When Log4Shell was first reported, companies scrambled to figure out if and how they were affected by the vulnerability. Despite their best efforts, few companies were able to fully grasp the extent of their exposure. Finding the vulnerable package inside the applications their teams built was key, but companies also needed to identify which external parties or vendors were affected by the vulnerability.
But as many companies found out during the immediate aftermath of the Log4Shell discovery, getting the information they needed to properly understand and address their risk exposure was far more difficult than expected.
And while Log4Shell generated a lot of attention in the media, headline-making vulnerabilities aren’t the only source of code security risk. Cloud misconfigurations are still pervasive and contribute to both vendor and customer risk exposure. All it takes is one open S3 bucket for personal information and proprietary customer data to be exfiltrated and abused.
These sources of risk, coupled with the increase in software supply chain attacks, highlight the real need for more tooling that provides comprehensive reporting and inventory management of open-source software usage.
Many industries, particularly finance and government, are starting to acknowledge this need. In 2021, the White House issued an executive order to improve national cybersecurity and dedicated an entire section of the document to outline steps to enhance software supply chain security. Included in that section was a new requirement that vendors provide a software bill of materials (SBOM).
An SBOM is a list of components, along with relevant metadata such as versions and licenses, that make up software. These lists are typically in a standardized, shareable format. By leveraging SBOMs, companies can easily inventory and understand risks in packages and resources in both internally-sourced and externally-sourced software.
A recent study by the Linux Foundation found real, tangible benefits to using SBOMs:
Now, Prisma Cloud makes it easier to generate SBOMs that document all the open-source packages and infrastructure resources that comprise cloud-native applications.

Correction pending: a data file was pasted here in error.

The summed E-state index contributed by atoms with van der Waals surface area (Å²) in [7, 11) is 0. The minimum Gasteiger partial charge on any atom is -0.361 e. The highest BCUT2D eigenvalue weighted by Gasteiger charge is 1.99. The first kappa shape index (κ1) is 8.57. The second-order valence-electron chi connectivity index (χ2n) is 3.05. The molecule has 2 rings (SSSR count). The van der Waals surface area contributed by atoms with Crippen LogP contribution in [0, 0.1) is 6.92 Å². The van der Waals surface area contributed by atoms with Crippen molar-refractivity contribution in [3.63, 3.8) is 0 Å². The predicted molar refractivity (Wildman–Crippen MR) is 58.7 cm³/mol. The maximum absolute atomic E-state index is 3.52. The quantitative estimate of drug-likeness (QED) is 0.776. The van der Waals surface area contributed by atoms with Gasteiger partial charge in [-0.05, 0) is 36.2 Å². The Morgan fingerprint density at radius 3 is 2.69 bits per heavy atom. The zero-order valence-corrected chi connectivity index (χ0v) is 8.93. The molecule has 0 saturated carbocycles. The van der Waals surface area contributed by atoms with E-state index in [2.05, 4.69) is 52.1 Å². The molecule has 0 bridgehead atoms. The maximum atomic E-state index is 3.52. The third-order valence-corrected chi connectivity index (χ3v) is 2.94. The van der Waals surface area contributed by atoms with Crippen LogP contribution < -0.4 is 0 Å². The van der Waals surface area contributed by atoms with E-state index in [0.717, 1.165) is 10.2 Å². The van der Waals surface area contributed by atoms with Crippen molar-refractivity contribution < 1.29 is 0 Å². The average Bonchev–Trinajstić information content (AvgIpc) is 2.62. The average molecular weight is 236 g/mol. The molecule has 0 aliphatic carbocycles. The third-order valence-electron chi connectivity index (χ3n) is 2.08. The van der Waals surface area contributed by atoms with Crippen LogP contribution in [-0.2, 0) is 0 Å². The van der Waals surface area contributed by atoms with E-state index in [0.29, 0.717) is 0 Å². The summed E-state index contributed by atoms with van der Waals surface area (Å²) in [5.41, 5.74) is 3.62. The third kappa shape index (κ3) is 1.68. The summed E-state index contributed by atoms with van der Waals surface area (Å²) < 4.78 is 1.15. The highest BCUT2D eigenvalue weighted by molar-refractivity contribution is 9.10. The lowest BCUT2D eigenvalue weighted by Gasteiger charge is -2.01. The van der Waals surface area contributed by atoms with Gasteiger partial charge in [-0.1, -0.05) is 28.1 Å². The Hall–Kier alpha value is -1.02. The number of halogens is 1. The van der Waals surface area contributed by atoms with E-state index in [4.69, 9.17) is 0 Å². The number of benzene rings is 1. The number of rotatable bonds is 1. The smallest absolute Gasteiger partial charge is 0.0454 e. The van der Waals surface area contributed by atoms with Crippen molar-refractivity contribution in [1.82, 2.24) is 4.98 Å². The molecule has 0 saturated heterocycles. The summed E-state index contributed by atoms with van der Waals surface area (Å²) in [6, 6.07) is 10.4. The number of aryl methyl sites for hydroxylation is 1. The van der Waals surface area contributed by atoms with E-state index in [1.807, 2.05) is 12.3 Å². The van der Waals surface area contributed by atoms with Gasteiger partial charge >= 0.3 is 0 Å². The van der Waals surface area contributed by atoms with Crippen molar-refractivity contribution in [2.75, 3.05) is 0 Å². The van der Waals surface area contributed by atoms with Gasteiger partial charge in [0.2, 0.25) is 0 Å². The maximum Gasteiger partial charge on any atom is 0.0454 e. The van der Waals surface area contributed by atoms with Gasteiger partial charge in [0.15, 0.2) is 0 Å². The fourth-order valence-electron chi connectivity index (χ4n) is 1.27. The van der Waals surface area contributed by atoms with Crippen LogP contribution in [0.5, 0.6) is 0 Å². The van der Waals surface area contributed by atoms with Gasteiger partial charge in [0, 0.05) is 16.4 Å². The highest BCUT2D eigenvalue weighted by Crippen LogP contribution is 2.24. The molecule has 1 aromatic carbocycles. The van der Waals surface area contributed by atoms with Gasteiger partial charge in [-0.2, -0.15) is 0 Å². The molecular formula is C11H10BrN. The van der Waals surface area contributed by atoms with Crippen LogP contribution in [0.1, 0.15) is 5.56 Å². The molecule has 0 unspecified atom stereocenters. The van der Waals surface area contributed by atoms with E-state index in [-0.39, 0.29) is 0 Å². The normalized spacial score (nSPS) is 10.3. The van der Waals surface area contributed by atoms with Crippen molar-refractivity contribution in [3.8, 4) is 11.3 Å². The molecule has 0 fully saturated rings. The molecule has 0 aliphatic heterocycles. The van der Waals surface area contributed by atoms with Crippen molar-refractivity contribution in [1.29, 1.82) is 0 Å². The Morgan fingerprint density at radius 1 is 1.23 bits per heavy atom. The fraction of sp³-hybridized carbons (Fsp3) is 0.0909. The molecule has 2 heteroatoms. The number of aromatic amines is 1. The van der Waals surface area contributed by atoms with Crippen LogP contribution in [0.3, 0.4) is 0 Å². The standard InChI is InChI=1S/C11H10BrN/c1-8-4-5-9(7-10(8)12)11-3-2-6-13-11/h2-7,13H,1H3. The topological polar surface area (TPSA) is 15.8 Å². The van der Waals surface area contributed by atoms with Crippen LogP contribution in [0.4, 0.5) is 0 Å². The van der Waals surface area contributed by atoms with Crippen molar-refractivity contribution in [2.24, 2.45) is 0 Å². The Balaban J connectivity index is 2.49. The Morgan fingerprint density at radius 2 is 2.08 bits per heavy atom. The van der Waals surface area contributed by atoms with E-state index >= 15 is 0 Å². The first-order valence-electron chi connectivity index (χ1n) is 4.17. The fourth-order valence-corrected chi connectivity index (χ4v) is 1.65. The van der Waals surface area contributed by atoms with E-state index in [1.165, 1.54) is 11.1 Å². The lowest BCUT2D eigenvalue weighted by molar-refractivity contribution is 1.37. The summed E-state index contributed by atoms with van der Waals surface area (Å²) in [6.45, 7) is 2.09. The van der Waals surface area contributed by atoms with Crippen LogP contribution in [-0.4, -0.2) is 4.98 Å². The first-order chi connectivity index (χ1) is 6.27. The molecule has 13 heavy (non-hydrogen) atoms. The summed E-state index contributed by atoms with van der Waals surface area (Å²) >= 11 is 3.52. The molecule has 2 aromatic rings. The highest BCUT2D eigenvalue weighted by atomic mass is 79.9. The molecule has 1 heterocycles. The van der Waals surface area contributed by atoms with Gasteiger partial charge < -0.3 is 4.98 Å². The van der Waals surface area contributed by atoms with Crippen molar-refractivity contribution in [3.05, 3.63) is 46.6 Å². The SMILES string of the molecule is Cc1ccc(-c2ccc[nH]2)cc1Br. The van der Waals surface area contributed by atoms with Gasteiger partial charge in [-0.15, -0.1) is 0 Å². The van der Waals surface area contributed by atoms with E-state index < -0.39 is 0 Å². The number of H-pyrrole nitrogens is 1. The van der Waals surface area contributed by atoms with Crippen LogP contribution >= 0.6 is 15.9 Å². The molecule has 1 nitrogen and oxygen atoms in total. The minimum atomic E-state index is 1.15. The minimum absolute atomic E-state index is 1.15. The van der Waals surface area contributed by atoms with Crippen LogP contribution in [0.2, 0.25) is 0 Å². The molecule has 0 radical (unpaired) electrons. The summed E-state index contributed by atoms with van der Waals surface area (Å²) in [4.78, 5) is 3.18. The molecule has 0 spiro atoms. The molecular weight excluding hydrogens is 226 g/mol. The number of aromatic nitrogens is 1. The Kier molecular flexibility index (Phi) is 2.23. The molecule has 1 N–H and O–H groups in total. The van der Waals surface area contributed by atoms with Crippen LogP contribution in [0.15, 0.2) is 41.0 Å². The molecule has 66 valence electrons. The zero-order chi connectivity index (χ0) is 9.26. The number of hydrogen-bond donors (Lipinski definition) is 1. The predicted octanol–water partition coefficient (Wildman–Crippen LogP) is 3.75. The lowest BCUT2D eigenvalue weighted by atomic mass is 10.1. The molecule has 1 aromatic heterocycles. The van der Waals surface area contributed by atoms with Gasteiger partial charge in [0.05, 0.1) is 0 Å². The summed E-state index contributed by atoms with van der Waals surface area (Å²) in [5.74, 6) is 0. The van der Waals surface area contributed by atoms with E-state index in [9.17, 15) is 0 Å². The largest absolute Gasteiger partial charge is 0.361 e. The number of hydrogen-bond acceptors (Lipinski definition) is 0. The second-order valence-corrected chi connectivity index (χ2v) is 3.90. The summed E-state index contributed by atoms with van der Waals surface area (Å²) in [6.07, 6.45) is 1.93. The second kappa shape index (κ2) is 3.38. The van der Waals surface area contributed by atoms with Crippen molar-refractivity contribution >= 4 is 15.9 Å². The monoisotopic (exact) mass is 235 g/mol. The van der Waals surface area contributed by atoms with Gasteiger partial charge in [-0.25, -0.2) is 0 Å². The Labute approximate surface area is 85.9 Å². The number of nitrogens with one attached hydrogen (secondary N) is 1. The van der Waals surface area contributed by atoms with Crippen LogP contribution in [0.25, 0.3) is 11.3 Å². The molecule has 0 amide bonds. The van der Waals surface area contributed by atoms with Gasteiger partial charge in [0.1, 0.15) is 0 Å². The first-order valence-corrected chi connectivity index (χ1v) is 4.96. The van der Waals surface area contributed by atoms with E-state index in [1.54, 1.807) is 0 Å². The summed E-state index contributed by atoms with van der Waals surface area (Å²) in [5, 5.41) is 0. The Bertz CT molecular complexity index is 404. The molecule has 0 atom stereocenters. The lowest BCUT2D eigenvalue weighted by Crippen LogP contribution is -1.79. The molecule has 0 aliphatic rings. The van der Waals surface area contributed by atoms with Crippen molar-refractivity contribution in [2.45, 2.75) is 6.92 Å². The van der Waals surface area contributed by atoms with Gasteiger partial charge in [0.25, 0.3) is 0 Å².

SBOMs traditionally include open-source packages and their vulnerabilities, such as Log4J and CVE-2021-44228. And because traditional SBOMs don’t include cloud infrastructure resources, organizations are blind to their cloud infrastructure risks. This is a major challenge because the lowest hanging fruit for a bad actor is oftentimes an unencrypted storage bucket or an overly-permissive firewall rule — which, according to Unit 42 by Palo Alto Networks, are all too common. Traditional SBOMs also don’t give visibility into an organization’s exposure to risk from vulnerabilities in a cloud provider’s service.
With that in mind, we’ve added the ability to include resources found in infrastructure as code (IaC) to SBOM exports. When customers use Prisma Cloud to generate SBOMs, the SBOM includes all packages found in application code and container images, along with resources found in IaC templates like Terraform and CloudFormation. Additionally, the SBOM provides important risk information such as open-source licenses, vulnerabilities and misconfigurations for those resources so that organizations can understand the legal and security exposure of the software.
Prisma Cloud offers two ways to generate an SBOM. Teams can either use the open-source tool Checkov or can leverage the platform to download reports. Teams can export SBOM reports by leveraging Checkov’s output format either locally or in CI/CD pipelines. This makes it simple to operationalize SBOM creation and versioning by generating an SBOM and storing it as an artifact of every CI/CD run.
From the platform, Prisma Cloud offers the ability to choose the format and materials teams want to include in their export.
Generating an SBOM for cloud-native applications is easier than ever with Prisma Cloud. Armed with these tools, organizations can get visibility into their risk exposure and can provide their customers with that same information. And while the adoption and operationalization of SBOMs are still in their early days, Prisma Cloud is excited to help organizations leverage this technology to better communicate their risk exposure and prevent supply chain attacks.